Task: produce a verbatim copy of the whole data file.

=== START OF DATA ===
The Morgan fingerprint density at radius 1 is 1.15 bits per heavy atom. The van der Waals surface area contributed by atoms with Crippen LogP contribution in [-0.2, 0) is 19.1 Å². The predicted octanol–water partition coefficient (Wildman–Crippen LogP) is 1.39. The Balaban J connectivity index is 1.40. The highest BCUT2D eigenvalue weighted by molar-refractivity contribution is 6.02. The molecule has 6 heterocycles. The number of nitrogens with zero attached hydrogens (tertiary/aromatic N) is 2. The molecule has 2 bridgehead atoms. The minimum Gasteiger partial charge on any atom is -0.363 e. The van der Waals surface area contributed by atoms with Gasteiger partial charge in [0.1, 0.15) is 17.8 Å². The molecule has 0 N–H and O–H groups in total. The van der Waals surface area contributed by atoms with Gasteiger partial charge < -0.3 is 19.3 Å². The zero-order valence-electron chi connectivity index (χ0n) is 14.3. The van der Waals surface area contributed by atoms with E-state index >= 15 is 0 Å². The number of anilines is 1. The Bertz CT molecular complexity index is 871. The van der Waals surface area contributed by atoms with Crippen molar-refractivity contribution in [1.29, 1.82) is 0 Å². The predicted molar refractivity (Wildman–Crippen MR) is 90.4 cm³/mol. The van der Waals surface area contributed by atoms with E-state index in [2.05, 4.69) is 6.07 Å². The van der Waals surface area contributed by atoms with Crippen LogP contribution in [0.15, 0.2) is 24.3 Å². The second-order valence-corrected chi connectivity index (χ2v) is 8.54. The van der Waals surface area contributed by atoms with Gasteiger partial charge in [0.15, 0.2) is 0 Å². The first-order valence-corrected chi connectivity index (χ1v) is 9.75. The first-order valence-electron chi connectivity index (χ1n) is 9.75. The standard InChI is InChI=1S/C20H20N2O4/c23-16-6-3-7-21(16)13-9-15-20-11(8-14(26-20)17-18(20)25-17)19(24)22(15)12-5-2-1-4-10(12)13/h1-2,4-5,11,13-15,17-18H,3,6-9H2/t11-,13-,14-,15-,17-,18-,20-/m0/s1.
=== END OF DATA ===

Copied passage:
The Morgan fingerprint density at radius 1 is 1.15 bits per heavy atom. The van der Waals surface area contributed by atoms with Crippen LogP contribution in [-0.2, 0) is 19.1 Å². The predicted octanol–water partition coefficient (Wildman–Crippen LogP) is 1.39. The Balaban J connectivity index is 1.40. The highest BCUT2D eigenvalue weighted by molar-refractivity contribution is 6.02. The molecule has 6 heterocycles. The number of nitrogens with zero attached hydrogens (tertiary/aromatic N) is 2. The molecule has 2 bridgehead atoms. The minimum Gasteiger partial charge on any atom is -0.363 e. The van der Waals surface area contributed by atoms with Gasteiger partial charge in [0.1, 0.15) is 17.8 Å². The molecule has 0 N–H and O–H groups in total. The van der Waals surface area contributed by atoms with Gasteiger partial charge < -0.3 is 19.3 Å². The zero-order valence-electron chi connectivity index (χ0n) is 14.3. The van der Waals surface area contributed by atoms with E-state index >= 15 is 0 Å². The number of anilines is 1. The Bertz CT molecular complexity index is 871. The van der Waals surface area contributed by atoms with Crippen molar-refractivity contribution in [1.29, 1.82) is 0 Å². The predicted molar refractivity (Wildman–Crippen MR) is 90.4 cm³/mol. The van der Waals surface area contributed by atoms with E-state index in [2.05, 4.69) is 6.07 Å². The van der Waals surface area contributed by atoms with Crippen LogP contribution in [0.15, 0.2) is 24.3 Å². The second-order valence-corrected chi connectivity index (χ2v) is 8.54. The van der Waals surface area contributed by atoms with Gasteiger partial charge in [0.15, 0.2) is 0 Å². The first-order valence-corrected chi connectivity index (χ1v) is 9.75. The first-order valence-electron chi connectivity index (χ1n) is 9.75. The standard InChI is InChI=1S/C20H20N2O4/c23-16-6-3-7-21(16)13-9-15-20-11(8-14(26-20)17-18(20)25-17)19(24)22(15)12-5-2-1-4-10(12)13/h1-2,4-5,11,13-15,17-18H,3,6-9H2/t11-,13-,14-,15-,17-,18-,20-/m0/s1.